Definition: Creative Spaces


Creative City Spaces and Urban Creative Spaces

Creative spaces can be considered on two different scales: first, on the level of the city, namely as creative urban spaces, and second, on the level of the individual users – as urban creative spaces. The former, the creative urban spaces can be found in inner-city Gründerzeit neighbourhoods, urban mixed-use areas, suburban locations or in commercial areas. Often these places form a creative cluster in their context. With the latter, the focus is on individual buildings and units of use.


What Are Urban Creative Spaces?

The variety of space types, different city locations and uses makes it difficult to clearly define what exactly can be called a creative space in a city. However, some key points have crystallised. The term ‘creative space’ should be used in this context to describe areas, buildings and spaces used for creative processes, where creative people do their actual work, for example in offices, studios, galleries, theatre spaces, workshops and open project spaces (studios). The creative process is the heart of the creative economy but only one part of the whole cycle. In addition to creative spaces, there are other spaces that, by their function, support the creative economy, such as meeting rooms, retail spaces and storage spaces. However, these supporting spaces often form hybrids with the creative spaces.


Creative Spaces Can Be Divided into Different Categories

Despite the industry’s diversity, it is possible to allocate the creative spaces to different user groups. All creative professionals are characterised by artistic thinking and innovative action. However, they differ as to whether their main activity can be characterised as communication, production or cooperation/performance. This distinction makes it possible to divide creative spaces into different categories. Within these categories, creative spaces can, in turn, be divided into individual groups of spaces that can be defined based on their relationship to the public space as well as to other uses, for example housing. However, there are also many mixed forms and hybrids.

Category No. 1 “Communication”: Offices

Computer-based – digital, networked, flexible – prefers urban location with a cultural infrastructure

Exemplary User Groups:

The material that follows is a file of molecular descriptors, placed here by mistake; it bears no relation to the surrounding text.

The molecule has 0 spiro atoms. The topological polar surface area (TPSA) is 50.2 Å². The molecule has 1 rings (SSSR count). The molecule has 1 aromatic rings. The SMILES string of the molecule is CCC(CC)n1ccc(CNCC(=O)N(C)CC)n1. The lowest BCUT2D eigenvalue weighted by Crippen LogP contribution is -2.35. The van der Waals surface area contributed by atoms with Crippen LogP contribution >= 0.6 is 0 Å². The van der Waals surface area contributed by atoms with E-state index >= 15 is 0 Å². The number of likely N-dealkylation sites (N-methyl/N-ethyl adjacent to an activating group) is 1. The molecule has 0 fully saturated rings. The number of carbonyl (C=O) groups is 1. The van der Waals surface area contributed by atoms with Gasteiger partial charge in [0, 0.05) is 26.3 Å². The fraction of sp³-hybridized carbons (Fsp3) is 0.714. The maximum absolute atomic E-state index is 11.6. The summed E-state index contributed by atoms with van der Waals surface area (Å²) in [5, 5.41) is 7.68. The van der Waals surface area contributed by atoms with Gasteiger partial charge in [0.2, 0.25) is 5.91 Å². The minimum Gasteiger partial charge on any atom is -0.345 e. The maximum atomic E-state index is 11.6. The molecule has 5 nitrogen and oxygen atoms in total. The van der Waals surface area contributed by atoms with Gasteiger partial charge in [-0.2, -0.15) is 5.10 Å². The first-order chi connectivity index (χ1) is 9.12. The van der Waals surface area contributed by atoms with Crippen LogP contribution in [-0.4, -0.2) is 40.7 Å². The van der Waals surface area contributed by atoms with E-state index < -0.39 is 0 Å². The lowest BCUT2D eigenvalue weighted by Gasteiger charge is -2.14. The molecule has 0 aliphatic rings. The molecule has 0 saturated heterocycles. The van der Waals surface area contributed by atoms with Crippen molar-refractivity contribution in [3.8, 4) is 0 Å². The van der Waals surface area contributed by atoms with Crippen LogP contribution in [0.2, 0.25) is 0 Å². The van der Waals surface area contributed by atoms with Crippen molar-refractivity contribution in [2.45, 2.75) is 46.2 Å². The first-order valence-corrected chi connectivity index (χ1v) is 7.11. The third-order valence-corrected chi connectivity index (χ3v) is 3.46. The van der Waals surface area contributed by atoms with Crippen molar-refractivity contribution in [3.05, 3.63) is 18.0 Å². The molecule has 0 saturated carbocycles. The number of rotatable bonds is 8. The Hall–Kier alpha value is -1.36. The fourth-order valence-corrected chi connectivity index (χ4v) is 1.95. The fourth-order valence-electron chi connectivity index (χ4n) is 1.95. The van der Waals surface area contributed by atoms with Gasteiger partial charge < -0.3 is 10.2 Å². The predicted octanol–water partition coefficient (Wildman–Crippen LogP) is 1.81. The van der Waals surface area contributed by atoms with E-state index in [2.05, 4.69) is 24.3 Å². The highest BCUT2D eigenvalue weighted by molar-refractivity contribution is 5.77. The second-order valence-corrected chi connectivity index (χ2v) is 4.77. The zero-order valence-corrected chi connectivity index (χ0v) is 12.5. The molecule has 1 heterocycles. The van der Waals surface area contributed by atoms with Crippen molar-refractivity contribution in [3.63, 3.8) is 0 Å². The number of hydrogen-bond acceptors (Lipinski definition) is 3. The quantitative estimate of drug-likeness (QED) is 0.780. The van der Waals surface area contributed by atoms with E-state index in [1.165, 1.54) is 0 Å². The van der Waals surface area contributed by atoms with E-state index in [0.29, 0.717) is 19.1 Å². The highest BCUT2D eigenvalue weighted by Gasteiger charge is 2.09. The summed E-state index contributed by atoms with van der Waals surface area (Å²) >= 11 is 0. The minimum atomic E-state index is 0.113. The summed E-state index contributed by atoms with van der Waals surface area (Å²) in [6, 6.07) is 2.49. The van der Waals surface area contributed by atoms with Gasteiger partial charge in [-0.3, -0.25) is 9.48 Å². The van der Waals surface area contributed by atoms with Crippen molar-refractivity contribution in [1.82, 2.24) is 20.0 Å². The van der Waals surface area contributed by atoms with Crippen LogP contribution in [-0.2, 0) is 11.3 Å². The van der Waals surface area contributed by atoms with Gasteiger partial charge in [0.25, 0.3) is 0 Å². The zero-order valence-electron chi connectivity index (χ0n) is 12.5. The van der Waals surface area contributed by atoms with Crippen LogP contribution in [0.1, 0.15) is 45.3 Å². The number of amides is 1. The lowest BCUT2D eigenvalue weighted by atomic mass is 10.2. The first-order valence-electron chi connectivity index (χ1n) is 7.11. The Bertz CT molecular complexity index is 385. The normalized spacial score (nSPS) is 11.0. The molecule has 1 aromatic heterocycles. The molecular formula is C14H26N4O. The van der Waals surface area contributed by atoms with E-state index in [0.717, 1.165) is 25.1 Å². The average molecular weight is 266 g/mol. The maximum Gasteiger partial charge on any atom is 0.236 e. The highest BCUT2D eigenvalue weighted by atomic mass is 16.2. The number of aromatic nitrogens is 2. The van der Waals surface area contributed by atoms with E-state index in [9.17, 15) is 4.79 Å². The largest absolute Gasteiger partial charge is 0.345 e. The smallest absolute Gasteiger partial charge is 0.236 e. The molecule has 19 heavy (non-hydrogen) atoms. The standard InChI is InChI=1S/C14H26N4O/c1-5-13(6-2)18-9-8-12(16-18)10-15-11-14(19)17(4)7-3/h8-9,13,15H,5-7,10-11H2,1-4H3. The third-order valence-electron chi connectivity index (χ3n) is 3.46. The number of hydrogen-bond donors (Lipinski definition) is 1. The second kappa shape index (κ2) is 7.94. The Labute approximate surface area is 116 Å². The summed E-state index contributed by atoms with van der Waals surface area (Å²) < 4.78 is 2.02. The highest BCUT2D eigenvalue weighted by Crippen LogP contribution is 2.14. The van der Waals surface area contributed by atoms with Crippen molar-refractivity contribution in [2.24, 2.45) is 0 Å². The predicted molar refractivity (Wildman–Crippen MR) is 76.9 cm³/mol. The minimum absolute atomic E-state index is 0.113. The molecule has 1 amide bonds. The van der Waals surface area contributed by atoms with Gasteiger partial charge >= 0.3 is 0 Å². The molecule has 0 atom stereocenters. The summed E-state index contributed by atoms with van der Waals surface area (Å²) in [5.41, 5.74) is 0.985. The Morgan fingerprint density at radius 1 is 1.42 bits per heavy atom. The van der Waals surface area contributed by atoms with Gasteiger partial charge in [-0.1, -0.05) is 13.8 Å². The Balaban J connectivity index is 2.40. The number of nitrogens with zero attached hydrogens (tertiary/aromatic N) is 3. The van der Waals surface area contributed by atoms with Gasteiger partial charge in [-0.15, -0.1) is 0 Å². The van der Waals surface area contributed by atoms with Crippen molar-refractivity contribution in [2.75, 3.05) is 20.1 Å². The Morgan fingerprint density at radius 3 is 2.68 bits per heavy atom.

Creative minds working in architecture, graphic design, fashion design, advertisement, writing, journalism, photography, illustrations, communication, development, programming …

Types of Spaces:

  • Open plan office
  • Shop/office
  • Business centre/shared office building
  • Co-working (commercial and private)
  • Home office

Category No. 2a “Production (without large machines)”: Studios

Artistic productions – specific space requirements – affordable rents

Exemplary User Groups:

Creative minds working in/with visual arts, design, photography, fashion design, jewellery design, book binding …

Types of Spaces:

  • Individual studio (large and small)
  • Studio house
  • Shop
  • Live-in studio
  • Garden studio

Category No. 2b “Production (with large machines)”: Workshops

Artisanal production – fully equipped workshops – need for delivery options and possibility of emission

Exemplary User Groups:

Creative minds working in/with stage design, industrial design, woodworking, model making, stonemasonry/sculpture, carpentry/furniture design, film equipment/scenery construction, manufactory …

Types of Spaces:

  • Garage-like workshop
  • Small workshop in the backyard
  • Trade hall
  • Artisan yard
  • Makerspace/FabLab 

Category No. 3 “Cooperation and Performance”: Open Project Spaces/Studios

Performative, project-based work process – versatile spaces – partly with technical equipment

Exemplary User Groups:

Solo or ensemble artists working in/with acting, dance, artistry, musical theatre, stage art, pop music, film, TV and video production …

Types of Spaces:

  • Music and recording studio (with technical equipment)
  • Large multifunctional room (film, photo, television)
  • Small multifunctional room (performance/dance/rehearsal space)

Shared Space Types

Especially in recent years, creative spaces in the form of shared uses and platform models, such as co-working and makerspaces, have grown more important. They are characterised by the fact that shared facilities such as kitchens and meeting rooms as well as workshops and machines can be shared. This creates places of dialogue and exchange which leads to networks and synergy effects between creative professionals. The simple, flexible and relatively inexpensive renting of rooms or individual workstations suits the working methods of creative professionals. The platform models usually do not require newly constructed buildings but rather use existing real estate, such as open-plan offices or commercial halls, which are then converted into co-working spaces or makerspaces and thus gain a new significance in the city.